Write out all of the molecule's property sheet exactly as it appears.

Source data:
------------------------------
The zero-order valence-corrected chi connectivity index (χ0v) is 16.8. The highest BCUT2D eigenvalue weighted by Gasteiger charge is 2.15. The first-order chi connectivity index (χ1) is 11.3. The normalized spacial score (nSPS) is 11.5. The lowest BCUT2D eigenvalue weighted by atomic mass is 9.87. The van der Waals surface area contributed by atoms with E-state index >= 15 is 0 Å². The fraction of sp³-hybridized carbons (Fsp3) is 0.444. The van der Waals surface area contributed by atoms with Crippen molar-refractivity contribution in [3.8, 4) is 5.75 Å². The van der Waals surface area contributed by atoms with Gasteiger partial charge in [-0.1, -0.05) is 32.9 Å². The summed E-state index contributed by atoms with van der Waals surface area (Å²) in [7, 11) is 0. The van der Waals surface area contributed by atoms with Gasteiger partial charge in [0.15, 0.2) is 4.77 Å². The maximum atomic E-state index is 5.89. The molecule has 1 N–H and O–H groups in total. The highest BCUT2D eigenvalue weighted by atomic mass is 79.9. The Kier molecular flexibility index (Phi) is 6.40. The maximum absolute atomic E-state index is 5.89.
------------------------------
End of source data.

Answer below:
The zero-order valence-corrected chi connectivity index (χ0v) is 16.8. The highest BCUT2D eigenvalue weighted by Gasteiger charge is 2.15. The first-order chi connectivity index (χ1) is 11.3. The normalized spacial score (nSPS) is 11.5. The lowest BCUT2D eigenvalue weighted by atomic mass is 9.87. The van der Waals surface area contributed by atoms with E-state index >= 15 is 0 Å². The fraction of sp³-hybridized carbons (Fsp3) is 0.444. The van der Waals surface area contributed by atoms with Crippen molar-refractivity contribution in [3.8, 4) is 5.75 Å². The van der Waals surface area contributed by atoms with Gasteiger partial charge in [-0.1, -0.05) is 32.9 Å². The summed E-state index contributed by atoms with van der Waals surface area (Å²) in [7, 11) is 0. The van der Waals surface area contributed by atoms with Gasteiger partial charge in [0.15, 0.2) is 4.77 Å². The maximum atomic E-state index is 5.89. The molecule has 1 N–H and O–H groups in total. The highest BCUT2D eigenvalue weighted by atomic mass is 79.9. The Kier molecular flexibility index (Phi) is 6.40. The maximum absolute atomic E-state index is 5.89.